Book Review: 33 1/3: Trout Mask Replica

[Purchase Book)]

The 33 1/3 series is a selection of short books, each one about an influential record album. The common comparison is that it’s a Criterion Collection for music; it’s not a bad comparison — the only difference between 33 1/3 and Criterion is that these are just the books — you’ve got to provide the CD yourself — though the level of quality is the same.

Kevin Courrier’s entry (number 44) is on Captain Beefheart & The Magic Band‘s most famous album Trout Mask Replica — a notoriously difficult album. I have to admit that it was my first Beefheart record and it took me a little while to get into him and get what he was doing — in fact, it took some of his more accessible works like Safe as Milk for me to really twig to him and see Trout Mask in a proper light. And, to this day, while I like Trout Mask, it’s not my favorite Beefheart record — that goes to Clear Spot (with Safe As Milk as a close runner-up).

I think this this where Courrier and I disagree — he sees Trout Mask as the pinnacle of Beefheart’s output — his first few albums leading up to it and the records afterward trying to recapture it. It’s clear that Courrier, however, is not one of those people who discounts the rest of the Captain’s records, though — an occasional quirk of the odd Beefheart fan — it’s just that Trout Mask is his favorite. I suppose that makes sense considering he wrote a book on the thing!

And though it’s a short book, 148 pages INCLUDING bibliography, it’s in-depth; there doesn’t really seem to be much else that could be said about this album. Courrier goes through the early part of Beefheart’s life, along with the culture of the Magic Band (mostly a dictatorship, and sadly not always a benevolent one), culminating by a track-by-track dissection of Trout Mask, looking at where the songs came from, both in the techniques Beefheart used to write the lyrics and how the Magic Band (lead by John “Drumbo” French) put together the music, and the cultural references refracted through the Van Vliet Prism.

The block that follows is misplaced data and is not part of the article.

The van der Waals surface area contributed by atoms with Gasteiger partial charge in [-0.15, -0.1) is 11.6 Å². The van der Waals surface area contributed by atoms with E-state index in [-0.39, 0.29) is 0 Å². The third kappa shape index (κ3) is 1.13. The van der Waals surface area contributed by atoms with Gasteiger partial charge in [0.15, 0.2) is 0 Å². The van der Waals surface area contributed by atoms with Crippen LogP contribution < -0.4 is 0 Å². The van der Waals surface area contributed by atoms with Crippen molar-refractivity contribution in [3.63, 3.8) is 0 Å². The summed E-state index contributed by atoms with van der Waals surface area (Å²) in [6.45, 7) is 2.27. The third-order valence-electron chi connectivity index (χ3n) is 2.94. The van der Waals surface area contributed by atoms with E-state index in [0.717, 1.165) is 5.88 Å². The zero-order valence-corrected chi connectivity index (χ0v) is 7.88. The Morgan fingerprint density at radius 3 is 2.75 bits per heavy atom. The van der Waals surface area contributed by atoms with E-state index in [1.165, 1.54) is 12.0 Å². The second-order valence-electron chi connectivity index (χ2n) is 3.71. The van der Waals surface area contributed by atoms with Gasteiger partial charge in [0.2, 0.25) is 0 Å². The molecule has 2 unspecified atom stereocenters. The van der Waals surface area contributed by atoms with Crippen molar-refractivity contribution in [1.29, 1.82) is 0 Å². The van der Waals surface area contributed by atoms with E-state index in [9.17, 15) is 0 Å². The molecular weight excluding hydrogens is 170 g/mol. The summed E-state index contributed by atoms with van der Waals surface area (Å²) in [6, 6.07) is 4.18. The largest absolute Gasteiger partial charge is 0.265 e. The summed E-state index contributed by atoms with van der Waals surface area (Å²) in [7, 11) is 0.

If there is a problem with the book, it’s that the copyediting could be better — there were quite a few typos and a few minor factual errors I spotted (though none that would change the meaning or invalidate any findings). And I suppose I wish it were longer — though, that would end up making it a proper biography on Beefheart, which this book isn’t and isn’t intended to be. Though it IS a compliment to Courrier that I half wished he DID write a full bio on the Captain. Luckily, the bibliography is pretty complete, so I can go and find the bios he used and influenced him.

This is a great introduction to the 33 1/3 series, and I look forward to looking at others. I would definitely recommend this — particularly if you’re a fan of the record. Courrier’s style is pretty accessible as well, so perhaps if you’ve never even heard Trout Mask Replica, you might still take away a lot from it, though I admit that’s a little harder for me to judge. But even if that’s the case, it might be worth trying… though you might want to start the series with an album you’re really into. God knows, given the breadth of the series, you can probably find one.